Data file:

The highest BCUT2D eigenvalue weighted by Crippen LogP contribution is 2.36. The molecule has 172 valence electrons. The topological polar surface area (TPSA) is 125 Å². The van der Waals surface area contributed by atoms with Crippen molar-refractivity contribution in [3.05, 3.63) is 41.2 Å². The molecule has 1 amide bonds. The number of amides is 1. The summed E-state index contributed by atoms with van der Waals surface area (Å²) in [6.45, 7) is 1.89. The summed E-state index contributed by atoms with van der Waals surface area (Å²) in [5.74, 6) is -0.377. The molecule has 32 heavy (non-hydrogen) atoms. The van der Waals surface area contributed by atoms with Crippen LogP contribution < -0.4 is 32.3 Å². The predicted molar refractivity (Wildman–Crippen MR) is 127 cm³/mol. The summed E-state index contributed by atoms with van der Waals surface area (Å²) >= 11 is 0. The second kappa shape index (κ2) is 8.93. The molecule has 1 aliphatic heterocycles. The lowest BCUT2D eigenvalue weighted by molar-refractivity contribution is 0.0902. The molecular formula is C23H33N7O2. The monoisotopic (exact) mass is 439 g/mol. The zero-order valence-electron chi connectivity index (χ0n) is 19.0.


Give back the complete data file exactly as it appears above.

The highest BCUT2D eigenvalue weighted by Crippen LogP contribution is 2.36. The molecule has 172 valence electrons. The topological polar surface area (TPSA) is 125 Å². The van der Waals surface area contributed by atoms with Crippen molar-refractivity contribution in [3.05, 3.63) is 41.2 Å². The molecule has 1 amide bonds. The number of amides is 1. The summed E-state index contributed by atoms with van der Waals surface area (Å²) in [6.45, 7) is 1.89. The summed E-state index contributed by atoms with van der Waals surface area (Å²) in [5.74, 6) is -0.377. The molecule has 32 heavy (non-hydrogen) atoms. The van der Waals surface area contributed by atoms with Crippen LogP contribution < -0.4 is 32.3 Å². The predicted molar refractivity (Wildman–Crippen MR) is 127 cm³/mol. The summed E-state index contributed by atoms with van der Waals surface area (Å²) >= 11 is 0. The second kappa shape index (κ2) is 8.93. The molecule has 1 aliphatic heterocycles. The lowest BCUT2D eigenvalue weighted by molar-refractivity contribution is 0.0902. The molecular formula is C23H33N7O2. The monoisotopic (exact) mass is 439 g/mol. The zero-order valence-electron chi connectivity index (χ0n) is 19.0.